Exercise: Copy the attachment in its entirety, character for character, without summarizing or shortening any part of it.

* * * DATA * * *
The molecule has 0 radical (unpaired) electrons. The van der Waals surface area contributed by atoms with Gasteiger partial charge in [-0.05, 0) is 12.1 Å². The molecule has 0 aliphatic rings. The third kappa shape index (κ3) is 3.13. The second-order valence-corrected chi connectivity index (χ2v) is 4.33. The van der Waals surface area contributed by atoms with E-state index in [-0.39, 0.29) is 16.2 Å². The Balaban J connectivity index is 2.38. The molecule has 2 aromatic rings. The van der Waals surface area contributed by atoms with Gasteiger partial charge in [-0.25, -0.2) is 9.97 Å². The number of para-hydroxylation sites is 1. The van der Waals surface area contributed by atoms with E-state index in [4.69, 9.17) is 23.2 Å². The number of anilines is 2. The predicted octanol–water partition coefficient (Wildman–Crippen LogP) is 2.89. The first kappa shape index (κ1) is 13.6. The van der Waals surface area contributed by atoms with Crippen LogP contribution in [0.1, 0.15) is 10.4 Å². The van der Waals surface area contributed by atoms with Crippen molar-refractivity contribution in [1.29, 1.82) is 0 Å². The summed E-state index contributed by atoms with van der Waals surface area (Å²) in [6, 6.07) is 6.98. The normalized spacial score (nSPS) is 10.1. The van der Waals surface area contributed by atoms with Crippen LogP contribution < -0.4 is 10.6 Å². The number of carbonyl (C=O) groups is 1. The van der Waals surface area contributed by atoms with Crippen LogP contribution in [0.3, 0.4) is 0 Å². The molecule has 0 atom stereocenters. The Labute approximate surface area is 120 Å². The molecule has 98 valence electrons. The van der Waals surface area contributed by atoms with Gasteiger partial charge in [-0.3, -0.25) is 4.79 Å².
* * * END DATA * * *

The molecule has 0 radical (unpaired) electrons. The van der Waals surface area contributed by atoms with Gasteiger partial charge in [-0.05, 0) is 12.1 Å². The molecule has 0 aliphatic rings. The third kappa shape index (κ3) is 3.13. The second-order valence-corrected chi connectivity index (χ2v) is 4.33. The van der Waals surface area contributed by atoms with E-state index in [-0.39, 0.29) is 16.2 Å². The Balaban J connectivity index is 2.38. The molecule has 2 aromatic rings. The van der Waals surface area contributed by atoms with Gasteiger partial charge in [-0.25, -0.2) is 9.97 Å². The number of para-hydroxylation sites is 1. The van der Waals surface area contributed by atoms with E-state index in [4.69, 9.17) is 23.2 Å². The number of anilines is 2. The predicted octanol–water partition coefficient (Wildman–Crippen LogP) is 2.89. The first kappa shape index (κ1) is 13.6. The van der Waals surface area contributed by atoms with Crippen LogP contribution in [0.1, 0.15) is 10.4 Å². The van der Waals surface area contributed by atoms with Crippen molar-refractivity contribution in [1.29, 1.82) is 0 Å². The summed E-state index contributed by atoms with van der Waals surface area (Å²) in [6, 6.07) is 6.98. The normalized spacial score (nSPS) is 10.1. The van der Waals surface area contributed by atoms with Crippen LogP contribution < -0.4 is 10.6 Å². The number of carbonyl (C=O) groups is 1. The van der Waals surface area contributed by atoms with Crippen LogP contribution in [0.3, 0.4) is 0 Å². The molecule has 0 atom stereocenters. The Labute approximate surface area is 120 Å². The molecule has 98 valence electrons. The van der Waals surface area contributed by atoms with Gasteiger partial charge in [-0.3, -0.25) is 4.79 Å².